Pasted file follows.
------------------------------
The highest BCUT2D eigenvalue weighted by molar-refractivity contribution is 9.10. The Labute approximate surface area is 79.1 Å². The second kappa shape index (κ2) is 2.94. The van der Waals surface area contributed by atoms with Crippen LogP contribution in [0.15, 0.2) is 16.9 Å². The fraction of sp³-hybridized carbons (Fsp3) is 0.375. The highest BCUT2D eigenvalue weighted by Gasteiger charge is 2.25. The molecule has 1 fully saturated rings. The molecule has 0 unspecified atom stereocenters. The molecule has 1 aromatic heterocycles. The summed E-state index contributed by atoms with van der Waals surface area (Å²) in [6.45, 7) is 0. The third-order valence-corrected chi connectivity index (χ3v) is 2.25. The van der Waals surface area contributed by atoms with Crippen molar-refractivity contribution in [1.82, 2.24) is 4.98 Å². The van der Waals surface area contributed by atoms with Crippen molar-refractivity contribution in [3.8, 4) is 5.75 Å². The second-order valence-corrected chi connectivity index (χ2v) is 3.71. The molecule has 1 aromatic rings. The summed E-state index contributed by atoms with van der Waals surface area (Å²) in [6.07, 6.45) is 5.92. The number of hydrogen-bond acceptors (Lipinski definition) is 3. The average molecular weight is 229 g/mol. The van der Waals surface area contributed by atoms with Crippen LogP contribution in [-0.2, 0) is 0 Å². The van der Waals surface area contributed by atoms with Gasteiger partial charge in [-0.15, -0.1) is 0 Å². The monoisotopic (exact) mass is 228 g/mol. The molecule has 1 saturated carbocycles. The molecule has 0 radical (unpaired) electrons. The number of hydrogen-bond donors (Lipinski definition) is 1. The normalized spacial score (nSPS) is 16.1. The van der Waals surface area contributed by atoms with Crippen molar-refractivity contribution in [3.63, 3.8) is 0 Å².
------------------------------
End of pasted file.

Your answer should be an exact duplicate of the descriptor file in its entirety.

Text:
The highest BCUT2D eigenvalue weighted by molar-refractivity contribution is 9.10. The Labute approximate surface area is 79.1 Å². The second kappa shape index (κ2) is 2.94. The van der Waals surface area contributed by atoms with Crippen LogP contribution in [0.15, 0.2) is 16.9 Å². The fraction of sp³-hybridized carbons (Fsp3) is 0.375. The highest BCUT2D eigenvalue weighted by Gasteiger charge is 2.25. The molecule has 1 fully saturated rings. The molecule has 0 unspecified atom stereocenters. The molecule has 1 aromatic heterocycles. The summed E-state index contributed by atoms with van der Waals surface area (Å²) in [6.45, 7) is 0. The third-order valence-corrected chi connectivity index (χ3v) is 2.25. The van der Waals surface area contributed by atoms with Crippen molar-refractivity contribution in [1.82, 2.24) is 4.98 Å². The van der Waals surface area contributed by atoms with Crippen molar-refractivity contribution in [3.8, 4) is 5.75 Å². The second-order valence-corrected chi connectivity index (χ2v) is 3.71. The molecule has 1 aromatic rings. The summed E-state index contributed by atoms with van der Waals surface area (Å²) in [6.07, 6.45) is 5.92. The number of hydrogen-bond acceptors (Lipinski definition) is 3. The average molecular weight is 229 g/mol. The van der Waals surface area contributed by atoms with Crippen LogP contribution in [-0.2, 0) is 0 Å². The van der Waals surface area contributed by atoms with Gasteiger partial charge in [-0.15, -0.1) is 0 Å². The monoisotopic (exact) mass is 228 g/mol. The molecule has 1 saturated carbocycles. The molecule has 0 radical (unpaired) electrons. The number of hydrogen-bond donors (Lipinski definition) is 1. The normalized spacial score (nSPS) is 16.1. The van der Waals surface area contributed by atoms with Crippen molar-refractivity contribution in [3.63, 3.8) is 0 Å².